Mr. Bennet's expectations were fully answered. His cousin was
as absurd as he had hoped, and he listened to him with the
keenest enjoyment, maintaining at the same time the most
resolute composure of countenance, and, except in an occasional
glance at Elizabeth, requiring no partner in his pleasure.
By tea-time, however, the dose had been enough, and Mr.
Bennet was glad to take his guest into the drawing-room again,
and, when tea was over, glad to invite him to read aloud to the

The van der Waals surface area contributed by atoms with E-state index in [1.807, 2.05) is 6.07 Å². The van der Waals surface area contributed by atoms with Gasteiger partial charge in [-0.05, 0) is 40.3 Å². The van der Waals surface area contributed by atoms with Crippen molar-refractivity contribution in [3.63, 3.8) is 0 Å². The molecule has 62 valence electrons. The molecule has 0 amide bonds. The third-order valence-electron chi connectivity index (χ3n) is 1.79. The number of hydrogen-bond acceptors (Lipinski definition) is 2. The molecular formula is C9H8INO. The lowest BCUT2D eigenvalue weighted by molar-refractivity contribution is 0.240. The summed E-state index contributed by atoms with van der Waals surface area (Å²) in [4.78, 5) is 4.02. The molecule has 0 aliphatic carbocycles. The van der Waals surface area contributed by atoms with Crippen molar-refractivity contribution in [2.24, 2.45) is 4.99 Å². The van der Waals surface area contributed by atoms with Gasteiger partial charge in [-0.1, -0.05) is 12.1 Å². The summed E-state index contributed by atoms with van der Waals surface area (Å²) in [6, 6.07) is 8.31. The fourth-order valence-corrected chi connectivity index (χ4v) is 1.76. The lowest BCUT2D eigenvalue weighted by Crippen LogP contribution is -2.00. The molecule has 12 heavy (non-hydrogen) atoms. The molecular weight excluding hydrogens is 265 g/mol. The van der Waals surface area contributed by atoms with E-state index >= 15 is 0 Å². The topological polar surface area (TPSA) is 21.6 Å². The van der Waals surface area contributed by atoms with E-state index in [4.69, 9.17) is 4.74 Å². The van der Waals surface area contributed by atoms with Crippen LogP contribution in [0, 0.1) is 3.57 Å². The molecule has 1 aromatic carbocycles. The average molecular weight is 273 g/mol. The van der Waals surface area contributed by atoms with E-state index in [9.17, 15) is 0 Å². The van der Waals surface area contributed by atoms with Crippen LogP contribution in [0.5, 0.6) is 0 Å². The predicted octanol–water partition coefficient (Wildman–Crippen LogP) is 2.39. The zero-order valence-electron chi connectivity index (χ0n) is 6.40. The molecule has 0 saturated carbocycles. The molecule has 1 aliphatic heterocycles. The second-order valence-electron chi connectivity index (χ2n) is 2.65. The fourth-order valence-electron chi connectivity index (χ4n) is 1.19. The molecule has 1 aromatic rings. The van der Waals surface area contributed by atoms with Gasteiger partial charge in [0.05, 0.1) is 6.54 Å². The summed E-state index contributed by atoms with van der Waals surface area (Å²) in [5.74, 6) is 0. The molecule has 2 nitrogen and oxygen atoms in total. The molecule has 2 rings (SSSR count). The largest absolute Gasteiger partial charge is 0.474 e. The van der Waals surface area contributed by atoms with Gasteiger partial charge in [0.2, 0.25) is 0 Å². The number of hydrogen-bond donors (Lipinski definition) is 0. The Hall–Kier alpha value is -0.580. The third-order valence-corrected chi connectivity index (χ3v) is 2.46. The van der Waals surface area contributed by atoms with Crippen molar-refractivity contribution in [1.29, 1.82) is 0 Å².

ladies. Mr. Collins readily assented, and a book was produced;
but, on beholding it (for everything announced it to be from a
circulating library), he started back, and begging pardon,
protested that he never read novels. Kitty stared at him, and
Lydia exclaimed. Other books were produced, and after some
deliberation he chose Fordyce's Sermons. Lydia gaped as he
opened the volume, and before he had, with very monotonous
solemnity, read three pages, she interrupted him with: